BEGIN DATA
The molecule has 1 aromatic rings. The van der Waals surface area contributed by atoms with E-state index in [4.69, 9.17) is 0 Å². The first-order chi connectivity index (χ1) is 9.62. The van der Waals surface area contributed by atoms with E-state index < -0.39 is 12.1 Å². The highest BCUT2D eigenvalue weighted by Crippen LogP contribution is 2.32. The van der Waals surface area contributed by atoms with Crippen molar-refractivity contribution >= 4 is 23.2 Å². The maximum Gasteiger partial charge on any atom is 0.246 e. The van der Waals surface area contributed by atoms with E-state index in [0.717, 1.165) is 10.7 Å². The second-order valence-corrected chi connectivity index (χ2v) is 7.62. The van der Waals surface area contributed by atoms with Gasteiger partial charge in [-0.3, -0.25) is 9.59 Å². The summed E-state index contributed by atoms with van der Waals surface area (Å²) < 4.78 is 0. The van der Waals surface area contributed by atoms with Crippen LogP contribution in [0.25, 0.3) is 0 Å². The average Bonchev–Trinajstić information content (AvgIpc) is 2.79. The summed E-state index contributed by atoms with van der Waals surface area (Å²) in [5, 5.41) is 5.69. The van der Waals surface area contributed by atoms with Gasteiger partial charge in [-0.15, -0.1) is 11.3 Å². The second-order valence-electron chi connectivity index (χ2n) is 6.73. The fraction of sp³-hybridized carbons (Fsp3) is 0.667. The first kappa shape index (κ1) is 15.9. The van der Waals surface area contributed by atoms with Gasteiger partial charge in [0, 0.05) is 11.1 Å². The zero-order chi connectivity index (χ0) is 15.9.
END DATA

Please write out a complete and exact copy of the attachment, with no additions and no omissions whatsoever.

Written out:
The molecule has 1 aromatic rings. The van der Waals surface area contributed by atoms with E-state index in [4.69, 9.17) is 0 Å². The first-order chi connectivity index (χ1) is 9.62. The van der Waals surface area contributed by atoms with E-state index < -0.39 is 12.1 Å². The highest BCUT2D eigenvalue weighted by Crippen LogP contribution is 2.32. The van der Waals surface area contributed by atoms with Crippen molar-refractivity contribution >= 4 is 23.2 Å². The maximum Gasteiger partial charge on any atom is 0.246 e. The van der Waals surface area contributed by atoms with E-state index in [0.717, 1.165) is 10.7 Å². The second-order valence-corrected chi connectivity index (χ2v) is 7.62. The van der Waals surface area contributed by atoms with Gasteiger partial charge in [-0.3, -0.25) is 9.59 Å². The summed E-state index contributed by atoms with van der Waals surface area (Å²) < 4.78 is 0. The van der Waals surface area contributed by atoms with Crippen LogP contribution in [0.25, 0.3) is 0 Å². The average Bonchev–Trinajstić information content (AvgIpc) is 2.79. The summed E-state index contributed by atoms with van der Waals surface area (Å²) in [5, 5.41) is 5.69. The van der Waals surface area contributed by atoms with Gasteiger partial charge in [-0.15, -0.1) is 11.3 Å². The second-order valence-electron chi connectivity index (χ2n) is 6.73. The fraction of sp³-hybridized carbons (Fsp3) is 0.667. The first kappa shape index (κ1) is 15.9. The van der Waals surface area contributed by atoms with Gasteiger partial charge in [0, 0.05) is 11.1 Å². The zero-order chi connectivity index (χ0) is 15.9.